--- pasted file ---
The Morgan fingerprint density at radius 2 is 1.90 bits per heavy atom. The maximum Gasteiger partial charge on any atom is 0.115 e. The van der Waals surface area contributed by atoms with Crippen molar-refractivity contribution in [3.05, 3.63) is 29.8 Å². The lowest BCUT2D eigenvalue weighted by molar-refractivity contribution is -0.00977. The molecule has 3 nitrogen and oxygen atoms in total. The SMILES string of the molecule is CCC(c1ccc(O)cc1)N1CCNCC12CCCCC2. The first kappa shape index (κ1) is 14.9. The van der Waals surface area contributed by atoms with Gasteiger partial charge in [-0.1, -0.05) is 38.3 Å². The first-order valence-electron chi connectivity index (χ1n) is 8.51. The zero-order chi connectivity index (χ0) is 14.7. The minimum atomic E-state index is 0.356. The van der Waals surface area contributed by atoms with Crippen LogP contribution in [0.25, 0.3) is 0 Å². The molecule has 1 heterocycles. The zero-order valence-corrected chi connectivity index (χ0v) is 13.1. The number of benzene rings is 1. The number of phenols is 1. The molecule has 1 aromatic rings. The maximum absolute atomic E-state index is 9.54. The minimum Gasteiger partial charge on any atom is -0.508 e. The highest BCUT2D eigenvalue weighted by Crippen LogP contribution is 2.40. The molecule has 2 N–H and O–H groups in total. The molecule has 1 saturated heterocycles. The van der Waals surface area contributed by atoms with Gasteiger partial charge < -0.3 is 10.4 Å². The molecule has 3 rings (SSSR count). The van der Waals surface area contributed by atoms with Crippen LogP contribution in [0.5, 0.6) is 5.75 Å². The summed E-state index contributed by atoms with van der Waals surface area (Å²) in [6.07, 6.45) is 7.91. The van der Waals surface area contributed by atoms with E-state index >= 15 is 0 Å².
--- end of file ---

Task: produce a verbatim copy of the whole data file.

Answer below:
The Morgan fingerprint density at radius 2 is 1.90 bits per heavy atom. The maximum Gasteiger partial charge on any atom is 0.115 e. The van der Waals surface area contributed by atoms with Crippen molar-refractivity contribution in [3.05, 3.63) is 29.8 Å². The lowest BCUT2D eigenvalue weighted by molar-refractivity contribution is -0.00977. The molecule has 3 nitrogen and oxygen atoms in total. The SMILES string of the molecule is CCC(c1ccc(O)cc1)N1CCNCC12CCCCC2. The first kappa shape index (κ1) is 14.9. The van der Waals surface area contributed by atoms with Gasteiger partial charge in [-0.1, -0.05) is 38.3 Å². The first-order valence-electron chi connectivity index (χ1n) is 8.51. The zero-order chi connectivity index (χ0) is 14.7. The minimum atomic E-state index is 0.356. The van der Waals surface area contributed by atoms with Crippen LogP contribution in [0.25, 0.3) is 0 Å². The molecule has 1 heterocycles. The zero-order valence-corrected chi connectivity index (χ0v) is 13.1. The number of benzene rings is 1. The number of phenols is 1. The molecule has 1 aromatic rings. The maximum absolute atomic E-state index is 9.54. The minimum Gasteiger partial charge on any atom is -0.508 e. The highest BCUT2D eigenvalue weighted by Crippen LogP contribution is 2.40. The molecule has 2 N–H and O–H groups in total. The molecule has 1 saturated heterocycles. The van der Waals surface area contributed by atoms with Gasteiger partial charge < -0.3 is 10.4 Å². The molecule has 3 rings (SSSR count). The van der Waals surface area contributed by atoms with Crippen LogP contribution in [0.5, 0.6) is 5.75 Å². The summed E-state index contributed by atoms with van der Waals surface area (Å²) in [6.07, 6.45) is 7.91. The van der Waals surface area contributed by atoms with E-state index >= 15 is 0 Å².